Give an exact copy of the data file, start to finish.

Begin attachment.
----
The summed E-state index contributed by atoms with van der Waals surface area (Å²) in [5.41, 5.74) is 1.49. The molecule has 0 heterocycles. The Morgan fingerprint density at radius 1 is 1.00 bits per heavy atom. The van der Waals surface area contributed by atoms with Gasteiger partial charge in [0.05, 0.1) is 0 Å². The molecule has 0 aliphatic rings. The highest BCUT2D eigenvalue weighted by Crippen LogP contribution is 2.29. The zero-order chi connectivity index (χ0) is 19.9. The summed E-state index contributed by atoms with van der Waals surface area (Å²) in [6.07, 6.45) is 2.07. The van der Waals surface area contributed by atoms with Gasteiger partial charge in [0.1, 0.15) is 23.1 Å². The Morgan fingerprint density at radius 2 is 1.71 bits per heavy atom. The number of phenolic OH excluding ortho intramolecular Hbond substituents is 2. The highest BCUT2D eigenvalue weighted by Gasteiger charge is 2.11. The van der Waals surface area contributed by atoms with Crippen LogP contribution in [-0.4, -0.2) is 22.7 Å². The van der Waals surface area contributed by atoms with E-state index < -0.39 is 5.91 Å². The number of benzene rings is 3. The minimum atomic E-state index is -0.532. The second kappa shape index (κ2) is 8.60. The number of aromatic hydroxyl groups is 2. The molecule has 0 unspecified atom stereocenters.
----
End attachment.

The summed E-state index contributed by atoms with van der Waals surface area (Å²) in [5.41, 5.74) is 1.49. The molecule has 0 heterocycles. The Morgan fingerprint density at radius 1 is 1.00 bits per heavy atom. The van der Waals surface area contributed by atoms with Gasteiger partial charge in [0.05, 0.1) is 0 Å². The molecule has 0 aliphatic rings. The highest BCUT2D eigenvalue weighted by Crippen LogP contribution is 2.29. The zero-order chi connectivity index (χ0) is 19.9. The summed E-state index contributed by atoms with van der Waals surface area (Å²) in [6.07, 6.45) is 2.07. The van der Waals surface area contributed by atoms with Gasteiger partial charge in [0.1, 0.15) is 23.1 Å². The Morgan fingerprint density at radius 2 is 1.71 bits per heavy atom. The number of phenolic OH excluding ortho intramolecular Hbond substituents is 2. The highest BCUT2D eigenvalue weighted by Gasteiger charge is 2.11. The van der Waals surface area contributed by atoms with Crippen LogP contribution in [-0.4, -0.2) is 22.7 Å². The van der Waals surface area contributed by atoms with E-state index < -0.39 is 5.91 Å². The number of benzene rings is 3. The minimum atomic E-state index is -0.532. The second kappa shape index (κ2) is 8.60. The number of aromatic hydroxyl groups is 2. The molecule has 0 unspecified atom stereocenters.